Nigeria’s foreign missions find themselves in dire financial straits due to the prolonged delay in the release of crucial funds by the Federal Government. As reported by Saturday PUNCH, the overhead vote for the second half of 2023, which was supposed to be disbursed since June, remains pending, causing significant concerns among diplomats and Foreign Service officers stationed across 109 Diplomatic Missions worldwide, comprising 97 Embassies and 12 Consulates.
Sources close to the situation have revealed that if this financial crunch continues, many missions may soon struggle to meet their obligations to staff members and local contractors. Accumulating bills for essentials like electricity, water, and sanitation have only worsened the situation.
Distressed embassy staff members, particularly those serving in Europe and Asia, have resorted to sending distress signals to colleagues at the ministry’s headquarters in Abuja. The delay in overhead allocations, meant for settling utility bills, chancery rent, staff accommodation, electricity, sanitation, and water bills, has left these diplomats in a precarious position.
Furthermore, currency exchange fluctuations have exacerbated the issue. Personnel allocations for the second half of the year have seen a significant reduction, with some missions receiving only a fraction of the expected funds. This has created a financial imbalance, making it difficult for embassies to pay salaries, local staff, contractors, and other financial obligations like rent and school fees.
A Foreign Service officer, speaking anonymously, highlighted the severe consequences of these delays, including the risk of eviction by landlords for diplomats unable to pay rent. Many diplomats have had to borrow money from friends, family, and local communities to prevent such embarrassing situations.
The situation has also impacted the maintenance of embassy facilities, as many buildings are in a state of disrepair due to inadequate funding. With the overhead allocation for July to September still unreleased, embassies are struggling to cover their expenses.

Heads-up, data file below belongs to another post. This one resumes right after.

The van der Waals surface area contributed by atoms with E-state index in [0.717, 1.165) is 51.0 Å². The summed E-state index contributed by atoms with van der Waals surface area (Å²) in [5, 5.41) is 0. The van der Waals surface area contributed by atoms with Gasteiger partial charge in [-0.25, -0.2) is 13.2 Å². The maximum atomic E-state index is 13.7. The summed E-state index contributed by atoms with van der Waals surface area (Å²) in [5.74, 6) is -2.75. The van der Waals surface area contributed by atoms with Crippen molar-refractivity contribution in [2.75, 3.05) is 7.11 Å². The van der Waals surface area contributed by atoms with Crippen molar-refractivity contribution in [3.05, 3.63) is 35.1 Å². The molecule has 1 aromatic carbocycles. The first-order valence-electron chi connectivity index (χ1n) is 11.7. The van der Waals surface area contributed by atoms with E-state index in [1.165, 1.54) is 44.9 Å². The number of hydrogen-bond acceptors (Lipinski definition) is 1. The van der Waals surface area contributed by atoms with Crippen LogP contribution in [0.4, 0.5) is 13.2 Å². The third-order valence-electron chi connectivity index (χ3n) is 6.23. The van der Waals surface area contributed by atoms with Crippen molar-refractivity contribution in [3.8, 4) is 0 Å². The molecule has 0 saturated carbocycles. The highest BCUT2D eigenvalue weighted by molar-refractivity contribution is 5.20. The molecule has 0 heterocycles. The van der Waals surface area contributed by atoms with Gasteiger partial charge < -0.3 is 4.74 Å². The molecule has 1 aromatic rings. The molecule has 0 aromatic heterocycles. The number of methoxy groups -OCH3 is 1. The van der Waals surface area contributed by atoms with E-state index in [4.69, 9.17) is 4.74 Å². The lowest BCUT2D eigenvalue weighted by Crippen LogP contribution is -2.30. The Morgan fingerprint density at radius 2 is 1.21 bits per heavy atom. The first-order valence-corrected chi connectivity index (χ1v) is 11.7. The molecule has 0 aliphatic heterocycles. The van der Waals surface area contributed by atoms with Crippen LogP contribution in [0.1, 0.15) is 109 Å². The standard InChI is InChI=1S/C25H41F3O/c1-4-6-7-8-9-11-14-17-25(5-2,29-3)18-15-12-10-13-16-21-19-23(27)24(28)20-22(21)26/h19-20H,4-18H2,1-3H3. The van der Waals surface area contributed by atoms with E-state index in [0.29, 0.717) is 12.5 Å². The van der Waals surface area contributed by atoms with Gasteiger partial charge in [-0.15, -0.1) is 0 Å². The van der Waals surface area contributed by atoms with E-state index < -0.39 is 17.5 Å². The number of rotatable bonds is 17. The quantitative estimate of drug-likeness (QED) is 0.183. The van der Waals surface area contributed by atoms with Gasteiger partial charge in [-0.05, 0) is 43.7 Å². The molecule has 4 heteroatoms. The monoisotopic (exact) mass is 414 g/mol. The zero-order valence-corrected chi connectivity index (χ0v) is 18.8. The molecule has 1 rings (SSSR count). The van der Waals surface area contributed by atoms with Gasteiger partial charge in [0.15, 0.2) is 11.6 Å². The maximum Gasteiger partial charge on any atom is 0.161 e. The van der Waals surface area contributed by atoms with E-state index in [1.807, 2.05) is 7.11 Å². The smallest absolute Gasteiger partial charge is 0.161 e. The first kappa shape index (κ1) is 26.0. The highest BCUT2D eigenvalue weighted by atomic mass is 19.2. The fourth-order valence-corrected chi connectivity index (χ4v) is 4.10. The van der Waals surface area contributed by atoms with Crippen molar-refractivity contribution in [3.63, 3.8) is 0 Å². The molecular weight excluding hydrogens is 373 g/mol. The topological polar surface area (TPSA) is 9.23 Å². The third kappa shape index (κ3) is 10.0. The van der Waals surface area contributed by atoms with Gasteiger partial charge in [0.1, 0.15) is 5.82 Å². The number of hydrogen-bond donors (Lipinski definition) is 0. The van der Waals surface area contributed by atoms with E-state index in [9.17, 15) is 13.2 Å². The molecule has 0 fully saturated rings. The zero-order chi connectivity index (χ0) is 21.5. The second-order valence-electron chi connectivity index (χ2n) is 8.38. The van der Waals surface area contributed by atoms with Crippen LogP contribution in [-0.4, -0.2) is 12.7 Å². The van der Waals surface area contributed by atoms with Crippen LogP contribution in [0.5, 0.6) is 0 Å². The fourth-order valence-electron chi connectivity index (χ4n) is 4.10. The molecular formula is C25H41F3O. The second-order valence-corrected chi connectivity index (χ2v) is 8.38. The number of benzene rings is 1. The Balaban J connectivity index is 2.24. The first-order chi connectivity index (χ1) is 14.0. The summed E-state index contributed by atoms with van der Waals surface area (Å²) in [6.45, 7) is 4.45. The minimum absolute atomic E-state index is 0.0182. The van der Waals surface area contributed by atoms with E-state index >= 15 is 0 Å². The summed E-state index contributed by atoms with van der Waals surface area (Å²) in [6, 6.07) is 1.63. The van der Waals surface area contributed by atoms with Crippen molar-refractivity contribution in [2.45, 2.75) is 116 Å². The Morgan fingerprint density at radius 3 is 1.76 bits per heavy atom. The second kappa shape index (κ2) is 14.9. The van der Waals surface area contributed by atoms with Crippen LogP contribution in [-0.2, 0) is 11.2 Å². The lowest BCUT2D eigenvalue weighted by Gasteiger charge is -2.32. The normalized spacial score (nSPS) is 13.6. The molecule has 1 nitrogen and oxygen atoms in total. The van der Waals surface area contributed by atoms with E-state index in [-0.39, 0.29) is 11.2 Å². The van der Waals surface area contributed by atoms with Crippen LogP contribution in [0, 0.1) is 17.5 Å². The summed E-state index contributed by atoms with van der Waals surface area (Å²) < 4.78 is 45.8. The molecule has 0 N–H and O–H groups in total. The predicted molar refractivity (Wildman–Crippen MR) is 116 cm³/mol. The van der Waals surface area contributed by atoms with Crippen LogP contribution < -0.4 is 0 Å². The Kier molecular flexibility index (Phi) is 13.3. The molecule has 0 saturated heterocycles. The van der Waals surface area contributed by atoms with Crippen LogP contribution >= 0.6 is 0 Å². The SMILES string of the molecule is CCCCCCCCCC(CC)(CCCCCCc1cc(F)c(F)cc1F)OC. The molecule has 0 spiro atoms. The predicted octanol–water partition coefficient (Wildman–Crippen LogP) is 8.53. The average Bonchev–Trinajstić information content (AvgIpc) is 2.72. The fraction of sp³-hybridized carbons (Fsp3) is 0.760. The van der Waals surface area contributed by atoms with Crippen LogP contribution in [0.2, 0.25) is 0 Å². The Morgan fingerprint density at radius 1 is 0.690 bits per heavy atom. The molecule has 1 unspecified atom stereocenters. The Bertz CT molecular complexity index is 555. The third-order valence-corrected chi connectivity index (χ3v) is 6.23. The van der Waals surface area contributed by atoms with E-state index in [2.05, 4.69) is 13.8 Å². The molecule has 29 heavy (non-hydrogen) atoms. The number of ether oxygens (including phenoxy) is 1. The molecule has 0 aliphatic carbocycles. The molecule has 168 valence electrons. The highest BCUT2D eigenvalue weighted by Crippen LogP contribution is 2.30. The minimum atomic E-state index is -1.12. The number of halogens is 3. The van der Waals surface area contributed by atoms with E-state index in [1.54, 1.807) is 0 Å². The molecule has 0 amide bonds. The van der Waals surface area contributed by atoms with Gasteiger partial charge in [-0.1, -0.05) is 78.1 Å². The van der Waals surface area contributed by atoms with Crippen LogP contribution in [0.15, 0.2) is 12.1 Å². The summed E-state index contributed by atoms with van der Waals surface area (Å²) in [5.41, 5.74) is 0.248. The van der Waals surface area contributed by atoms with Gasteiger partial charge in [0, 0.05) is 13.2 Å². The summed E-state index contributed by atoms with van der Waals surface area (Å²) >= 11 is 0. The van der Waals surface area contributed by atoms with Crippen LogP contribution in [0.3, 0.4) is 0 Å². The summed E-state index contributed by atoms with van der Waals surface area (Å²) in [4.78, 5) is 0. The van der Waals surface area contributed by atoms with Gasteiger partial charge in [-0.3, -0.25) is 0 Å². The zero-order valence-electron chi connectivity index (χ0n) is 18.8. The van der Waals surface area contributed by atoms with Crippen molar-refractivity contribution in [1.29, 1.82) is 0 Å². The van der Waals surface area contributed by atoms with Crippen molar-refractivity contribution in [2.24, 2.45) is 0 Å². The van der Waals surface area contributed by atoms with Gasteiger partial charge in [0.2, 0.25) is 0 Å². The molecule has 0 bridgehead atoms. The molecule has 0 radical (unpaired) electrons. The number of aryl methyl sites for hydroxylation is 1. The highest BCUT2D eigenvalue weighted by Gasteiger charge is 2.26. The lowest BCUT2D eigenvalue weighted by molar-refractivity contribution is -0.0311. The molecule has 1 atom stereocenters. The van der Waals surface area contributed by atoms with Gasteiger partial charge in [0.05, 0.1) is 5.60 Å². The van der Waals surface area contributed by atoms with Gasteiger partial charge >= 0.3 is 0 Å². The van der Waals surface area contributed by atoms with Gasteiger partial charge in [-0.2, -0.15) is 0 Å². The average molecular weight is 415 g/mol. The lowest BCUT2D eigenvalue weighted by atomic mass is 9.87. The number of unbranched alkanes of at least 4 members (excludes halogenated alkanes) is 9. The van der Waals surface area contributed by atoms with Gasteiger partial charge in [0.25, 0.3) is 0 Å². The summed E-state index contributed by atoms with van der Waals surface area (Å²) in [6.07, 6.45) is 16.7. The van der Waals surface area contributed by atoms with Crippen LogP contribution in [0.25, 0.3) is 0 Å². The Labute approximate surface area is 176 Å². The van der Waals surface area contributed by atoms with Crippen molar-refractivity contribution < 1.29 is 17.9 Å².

The recall of ambassadors has further complicated matters, as some officials may prioritize personal expenses over mission needs.
In addition to these issues, the government has not been disbursing the relocation allowance for officials newly posted to foreign missions from the Ministry of Foreign Affairs headquarters. This has put some chanceries at risk of eviction for unpaid rents.
This financial crisis in Nigeria’s foreign missions has long-lasting implications, affecting the country’s image and the well-being of embassy staff. While Nigerian officials have lamented the poor funding of these missions for years, the situation appears to be reaching a breaking point.
The Nigerian Ministry of Foreign Affairs has yet to provide a response to these critical funding issues. With the challenges persisting, calls have emerged for a fundamental shift, suggesting that budgetary allocations to foreign missions should be denominated in foreign currencies like dollars to mitigate exchange rate fluctuations. Only time will tell whether such changes will be implemented to resolve these longstanding financial woes.